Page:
This page has a note about a chip called AMI SAGA. Apparently it does the same job as the Ferranti ULA, but saves a little circuitry and runs cooler.

What was this chip? Some kind of uncommitted logic array? Why would it run cooler, and save the chroma circuitry, and then why wasn't it also used in more ZX Spectrums?

  • 1
    "AMI" is most likely AMI Semiconductor and a SAGA is almost certainly some kind of Gate Array. No idea what the "SA" might stand for...
    – Brian H
    Jun 6, 2018 at 17:40
  • Here's a page with pics of the board/chip in question markfixesstuff.co.uk/sinclair-spectrum/… Jun 6, 2018 at 19:10
  • @BrianH Sinclair/Spectrum Analogue/Advanced/Ablative Gate Array? Jun 7, 2018 at 3:59
  • My only suspicion as to why it wasn't used is that running cooler is of little benefit - cooling wasn't a huge issue (other than for the power supply circuit, but that was probably unaffected), and the chroma bias circuit is very cheap (just a handful of resisters and capacitors, I believe), so it may well be that if Ferranti discovered Sinclair were considering switching to another supplier they offered enough a reduction that switching wasn't worth the effort.
    – Jules
    Jun 7, 2018 at 11:42
  • As to the name "SAGA", looking through a few data books it seems that in the early 80s all of AMI's chips had "S" as a prefix letter. As @BrianH suggests "GA" is almost certainly gate array. Not sure about the other "A" though.
    – Jules
    Jun 7, 2018 at 11:45

1 Answer 1


There doesn't seem to be an awful lot of information available about the AMI SAGA. What we do know is this:

  • It was designed as a replacement for the traditional Ferranti ULA that most Spectrums were based on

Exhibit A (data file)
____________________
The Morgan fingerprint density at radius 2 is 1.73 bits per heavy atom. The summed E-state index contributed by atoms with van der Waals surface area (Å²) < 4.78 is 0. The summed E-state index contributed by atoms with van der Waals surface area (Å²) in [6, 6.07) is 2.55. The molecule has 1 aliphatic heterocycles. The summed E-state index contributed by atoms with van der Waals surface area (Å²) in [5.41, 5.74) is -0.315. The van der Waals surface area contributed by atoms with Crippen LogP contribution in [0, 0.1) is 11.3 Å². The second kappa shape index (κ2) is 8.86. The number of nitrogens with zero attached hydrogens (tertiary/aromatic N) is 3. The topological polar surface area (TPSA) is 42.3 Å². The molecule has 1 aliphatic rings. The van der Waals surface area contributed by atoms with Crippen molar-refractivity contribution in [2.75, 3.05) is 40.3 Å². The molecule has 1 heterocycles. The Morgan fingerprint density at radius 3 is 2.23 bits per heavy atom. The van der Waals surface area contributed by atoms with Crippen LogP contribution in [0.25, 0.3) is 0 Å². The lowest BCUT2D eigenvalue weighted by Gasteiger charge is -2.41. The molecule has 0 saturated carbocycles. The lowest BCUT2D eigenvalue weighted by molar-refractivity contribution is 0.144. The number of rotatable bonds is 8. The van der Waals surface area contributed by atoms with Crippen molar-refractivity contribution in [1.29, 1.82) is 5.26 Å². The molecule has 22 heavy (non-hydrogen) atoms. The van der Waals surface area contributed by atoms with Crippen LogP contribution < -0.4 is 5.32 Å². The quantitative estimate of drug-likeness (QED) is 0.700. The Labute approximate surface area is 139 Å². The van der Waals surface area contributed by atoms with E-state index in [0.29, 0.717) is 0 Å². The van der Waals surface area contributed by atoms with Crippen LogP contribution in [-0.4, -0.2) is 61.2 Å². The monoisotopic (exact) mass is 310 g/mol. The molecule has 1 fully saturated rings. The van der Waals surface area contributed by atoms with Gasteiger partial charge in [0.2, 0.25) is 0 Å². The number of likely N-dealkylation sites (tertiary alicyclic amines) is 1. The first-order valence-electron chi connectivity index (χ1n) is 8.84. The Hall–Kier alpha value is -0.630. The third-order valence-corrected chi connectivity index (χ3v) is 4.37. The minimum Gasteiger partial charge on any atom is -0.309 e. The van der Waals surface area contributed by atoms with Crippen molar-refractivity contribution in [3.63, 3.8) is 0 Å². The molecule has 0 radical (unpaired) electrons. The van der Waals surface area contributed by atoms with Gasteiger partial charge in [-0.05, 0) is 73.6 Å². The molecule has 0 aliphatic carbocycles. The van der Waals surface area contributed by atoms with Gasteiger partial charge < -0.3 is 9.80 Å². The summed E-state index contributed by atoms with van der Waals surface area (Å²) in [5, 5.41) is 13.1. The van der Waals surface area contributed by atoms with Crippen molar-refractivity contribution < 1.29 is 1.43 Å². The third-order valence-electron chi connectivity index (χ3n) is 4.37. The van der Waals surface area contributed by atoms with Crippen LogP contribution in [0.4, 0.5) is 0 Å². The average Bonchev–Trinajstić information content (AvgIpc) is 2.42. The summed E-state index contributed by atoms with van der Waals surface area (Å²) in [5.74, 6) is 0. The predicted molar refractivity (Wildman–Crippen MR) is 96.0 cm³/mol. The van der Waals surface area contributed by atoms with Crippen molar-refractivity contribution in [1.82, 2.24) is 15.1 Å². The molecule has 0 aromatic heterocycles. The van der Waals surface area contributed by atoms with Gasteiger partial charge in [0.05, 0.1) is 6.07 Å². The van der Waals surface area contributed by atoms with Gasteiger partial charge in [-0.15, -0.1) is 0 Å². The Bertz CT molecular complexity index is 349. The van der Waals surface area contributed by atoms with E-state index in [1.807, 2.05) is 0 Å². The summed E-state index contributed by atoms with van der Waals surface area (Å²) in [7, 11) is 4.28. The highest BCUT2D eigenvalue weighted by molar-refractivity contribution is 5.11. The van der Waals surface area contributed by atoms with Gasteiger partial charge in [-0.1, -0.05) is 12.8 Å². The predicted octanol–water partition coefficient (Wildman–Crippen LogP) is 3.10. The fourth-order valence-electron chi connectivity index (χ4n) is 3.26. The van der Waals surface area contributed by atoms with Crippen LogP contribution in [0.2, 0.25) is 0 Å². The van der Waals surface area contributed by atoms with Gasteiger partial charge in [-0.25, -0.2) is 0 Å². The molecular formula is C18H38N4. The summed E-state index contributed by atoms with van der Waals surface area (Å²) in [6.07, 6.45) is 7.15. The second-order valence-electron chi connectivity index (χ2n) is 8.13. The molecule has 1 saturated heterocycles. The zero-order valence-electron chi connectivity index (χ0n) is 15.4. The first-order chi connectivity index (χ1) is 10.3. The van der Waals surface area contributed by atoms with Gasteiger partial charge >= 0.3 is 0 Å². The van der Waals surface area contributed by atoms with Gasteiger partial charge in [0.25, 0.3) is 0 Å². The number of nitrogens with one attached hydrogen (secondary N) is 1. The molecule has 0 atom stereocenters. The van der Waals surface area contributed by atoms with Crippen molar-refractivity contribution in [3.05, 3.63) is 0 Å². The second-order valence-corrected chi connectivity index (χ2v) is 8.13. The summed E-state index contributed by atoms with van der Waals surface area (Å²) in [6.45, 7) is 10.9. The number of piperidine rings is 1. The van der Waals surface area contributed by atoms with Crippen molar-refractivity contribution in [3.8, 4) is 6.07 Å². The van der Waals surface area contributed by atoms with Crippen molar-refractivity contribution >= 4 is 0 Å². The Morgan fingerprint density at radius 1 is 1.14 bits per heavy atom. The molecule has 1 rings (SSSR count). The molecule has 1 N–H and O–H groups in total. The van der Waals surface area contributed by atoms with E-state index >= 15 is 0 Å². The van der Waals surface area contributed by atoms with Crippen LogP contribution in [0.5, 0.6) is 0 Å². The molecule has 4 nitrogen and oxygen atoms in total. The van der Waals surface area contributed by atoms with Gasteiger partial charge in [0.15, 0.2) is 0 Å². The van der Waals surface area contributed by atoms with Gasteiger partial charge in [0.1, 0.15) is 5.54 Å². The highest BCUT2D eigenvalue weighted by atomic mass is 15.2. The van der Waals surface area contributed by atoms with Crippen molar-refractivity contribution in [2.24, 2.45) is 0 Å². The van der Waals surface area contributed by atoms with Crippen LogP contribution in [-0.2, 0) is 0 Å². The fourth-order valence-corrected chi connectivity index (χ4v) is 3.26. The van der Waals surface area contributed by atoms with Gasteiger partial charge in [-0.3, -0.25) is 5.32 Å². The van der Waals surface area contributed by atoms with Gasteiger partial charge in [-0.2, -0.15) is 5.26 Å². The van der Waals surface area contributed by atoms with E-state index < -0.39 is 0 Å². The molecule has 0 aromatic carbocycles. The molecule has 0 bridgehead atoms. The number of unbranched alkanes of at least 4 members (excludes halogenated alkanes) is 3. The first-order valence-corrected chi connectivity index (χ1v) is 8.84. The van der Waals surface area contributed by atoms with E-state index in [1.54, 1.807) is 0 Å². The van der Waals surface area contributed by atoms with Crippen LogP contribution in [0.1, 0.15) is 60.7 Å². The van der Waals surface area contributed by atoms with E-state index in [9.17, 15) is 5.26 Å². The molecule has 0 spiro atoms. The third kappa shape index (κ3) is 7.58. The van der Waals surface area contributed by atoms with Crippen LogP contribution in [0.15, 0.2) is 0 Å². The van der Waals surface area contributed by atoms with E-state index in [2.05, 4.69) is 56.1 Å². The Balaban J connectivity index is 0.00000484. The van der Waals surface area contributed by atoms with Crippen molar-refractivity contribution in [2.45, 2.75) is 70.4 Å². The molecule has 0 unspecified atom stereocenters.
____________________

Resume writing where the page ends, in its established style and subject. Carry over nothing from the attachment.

• It was produced by American Microsystems, Inc, who specialized in CMOS gate arrays, and is therefore presumably CMOS rather than the current-mode logic (!) design of the Ferranti ULA. Current-mode logic is renowned for being fast but using a lot of power (its close relative, ECL, was used in the Cray-2 supercomputer, which used 150kW of power and had to be kept immersed in fluorinert for cooling), while CMOS logic is known for its low power consumption, which is probably why the AMI gate array runs cooler.
  • The design was abandoned due to a timing issue with the DRAM interface.
  • 3
    I like your comparing the ZX Spectrum to a Cray-1 ;)
    – tofro
    Jun 7, 2018 at 16:42
  • 4
    @tofro I agree and endorse the comparison strongly: one's a supercomputer, the other's a super computer.
    – Tommy
    Jun 7, 2018 at 16:47
  • 1
    Cray-1 was air-cooled, as were its descendants like the X-MP and so on. Cray-2 was fluorinert, as were the failed follow-on Cray-3 and -4 Jun 8, 2018 at 11:41
  • @MauryMarkowitz -- ah, yeah... does look like I got them mixed up. :)
    – Jules
    Jun 8, 2018 at 16:23

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